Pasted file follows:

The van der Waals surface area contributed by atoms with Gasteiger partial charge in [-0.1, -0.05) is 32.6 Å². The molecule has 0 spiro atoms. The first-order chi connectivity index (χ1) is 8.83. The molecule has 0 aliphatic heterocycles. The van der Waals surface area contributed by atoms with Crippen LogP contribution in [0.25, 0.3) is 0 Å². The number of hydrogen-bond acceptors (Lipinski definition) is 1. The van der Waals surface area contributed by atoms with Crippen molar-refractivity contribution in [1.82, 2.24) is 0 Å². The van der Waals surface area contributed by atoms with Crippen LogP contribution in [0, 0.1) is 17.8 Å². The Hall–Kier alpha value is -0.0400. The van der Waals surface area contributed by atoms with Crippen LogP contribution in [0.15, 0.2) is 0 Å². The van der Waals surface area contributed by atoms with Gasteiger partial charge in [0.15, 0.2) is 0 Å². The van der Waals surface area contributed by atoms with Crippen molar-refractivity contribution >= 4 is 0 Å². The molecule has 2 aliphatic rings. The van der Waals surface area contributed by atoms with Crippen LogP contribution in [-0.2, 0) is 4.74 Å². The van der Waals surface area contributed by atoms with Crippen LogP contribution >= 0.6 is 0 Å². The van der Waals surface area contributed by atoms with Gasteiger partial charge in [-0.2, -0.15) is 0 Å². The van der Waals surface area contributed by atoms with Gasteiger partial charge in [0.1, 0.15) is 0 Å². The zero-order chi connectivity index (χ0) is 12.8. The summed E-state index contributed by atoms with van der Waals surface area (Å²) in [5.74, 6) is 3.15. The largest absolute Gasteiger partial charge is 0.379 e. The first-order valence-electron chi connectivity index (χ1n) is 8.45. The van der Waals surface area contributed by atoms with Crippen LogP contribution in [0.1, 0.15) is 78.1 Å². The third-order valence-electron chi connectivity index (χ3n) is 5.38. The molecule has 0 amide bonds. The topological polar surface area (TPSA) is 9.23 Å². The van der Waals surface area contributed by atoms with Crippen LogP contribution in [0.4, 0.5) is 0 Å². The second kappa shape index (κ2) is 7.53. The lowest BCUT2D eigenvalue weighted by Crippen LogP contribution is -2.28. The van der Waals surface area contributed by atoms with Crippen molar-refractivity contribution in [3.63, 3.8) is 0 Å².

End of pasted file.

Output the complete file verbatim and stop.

The van der Waals surface area contributed by atoms with Gasteiger partial charge in [-0.1, -0.05) is 32.6 Å². The molecule has 0 spiro atoms. The first-order chi connectivity index (χ1) is 8.83. The molecule has 0 aliphatic heterocycles. The van der Waals surface area contributed by atoms with Crippen LogP contribution in [0.25, 0.3) is 0 Å². The number of hydrogen-bond acceptors (Lipinski definition) is 1. The van der Waals surface area contributed by atoms with Crippen molar-refractivity contribution in [1.82, 2.24) is 0 Å². The van der Waals surface area contributed by atoms with Crippen LogP contribution in [0, 0.1) is 17.8 Å². The Hall–Kier alpha value is -0.0400. The van der Waals surface area contributed by atoms with Crippen LogP contribution in [0.15, 0.2) is 0 Å². The van der Waals surface area contributed by atoms with Gasteiger partial charge in [0.15, 0.2) is 0 Å². The van der Waals surface area contributed by atoms with Crippen molar-refractivity contribution >= 4 is 0 Å². The molecule has 2 aliphatic rings. The van der Waals surface area contributed by atoms with Crippen LogP contribution in [-0.2, 0) is 4.74 Å². The van der Waals surface area contributed by atoms with Crippen LogP contribution >= 0.6 is 0 Å². The van der Waals surface area contributed by atoms with Gasteiger partial charge in [-0.2, -0.15) is 0 Å². The van der Waals surface area contributed by atoms with Gasteiger partial charge in [0.1, 0.15) is 0 Å². The zero-order chi connectivity index (χ0) is 12.8. The summed E-state index contributed by atoms with van der Waals surface area (Å²) in [5.74, 6) is 3.15. The largest absolute Gasteiger partial charge is 0.379 e. The first-order valence-electron chi connectivity index (χ1n) is 8.45. The van der Waals surface area contributed by atoms with Crippen LogP contribution in [0.1, 0.15) is 78.1 Å². The third-order valence-electron chi connectivity index (χ3n) is 5.38. The molecule has 0 amide bonds. The topological polar surface area (TPSA) is 9.23 Å². The van der Waals surface area contributed by atoms with Crippen LogP contribution in [0.4, 0.5) is 0 Å². The second kappa shape index (κ2) is 7.53. The lowest BCUT2D eigenvalue weighted by Crippen LogP contribution is -2.28. The van der Waals surface area contributed by atoms with Crippen molar-refractivity contribution in [3.63, 3.8) is 0 Å².